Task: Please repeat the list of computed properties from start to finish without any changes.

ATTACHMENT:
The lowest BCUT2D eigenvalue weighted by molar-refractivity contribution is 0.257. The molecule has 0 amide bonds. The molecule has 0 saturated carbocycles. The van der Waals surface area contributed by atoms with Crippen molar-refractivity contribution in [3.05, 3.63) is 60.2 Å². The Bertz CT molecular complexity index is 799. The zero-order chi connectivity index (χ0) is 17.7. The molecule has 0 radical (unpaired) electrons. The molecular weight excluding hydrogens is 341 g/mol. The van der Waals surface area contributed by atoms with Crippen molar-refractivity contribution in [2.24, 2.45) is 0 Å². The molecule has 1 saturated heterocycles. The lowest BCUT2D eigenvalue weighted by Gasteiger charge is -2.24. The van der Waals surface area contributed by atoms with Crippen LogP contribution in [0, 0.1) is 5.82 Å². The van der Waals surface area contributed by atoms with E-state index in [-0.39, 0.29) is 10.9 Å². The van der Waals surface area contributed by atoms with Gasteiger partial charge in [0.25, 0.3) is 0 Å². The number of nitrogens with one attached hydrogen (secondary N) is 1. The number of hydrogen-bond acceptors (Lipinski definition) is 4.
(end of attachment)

The lowest BCUT2D eigenvalue weighted by molar-refractivity contribution is 0.257. The molecule has 0 amide bonds. The molecule has 0 saturated carbocycles. The van der Waals surface area contributed by atoms with Crippen molar-refractivity contribution in [3.05, 3.63) is 60.2 Å². The Bertz CT molecular complexity index is 799. The zero-order chi connectivity index (χ0) is 17.7. The molecule has 0 radical (unpaired) electrons. The molecular weight excluding hydrogens is 341 g/mol. The van der Waals surface area contributed by atoms with Crippen molar-refractivity contribution in [2.24, 2.45) is 0 Å². The molecule has 1 saturated heterocycles. The lowest BCUT2D eigenvalue weighted by Gasteiger charge is -2.24. The van der Waals surface area contributed by atoms with Crippen LogP contribution in [0, 0.1) is 5.82 Å². The van der Waals surface area contributed by atoms with E-state index in [-0.39, 0.29) is 10.9 Å². The van der Waals surface area contributed by atoms with Gasteiger partial charge in [0.25, 0.3) is 0 Å². The number of nitrogens with one attached hydrogen (secondary N) is 1. The number of hydrogen-bond acceptors (Lipinski definition) is 4.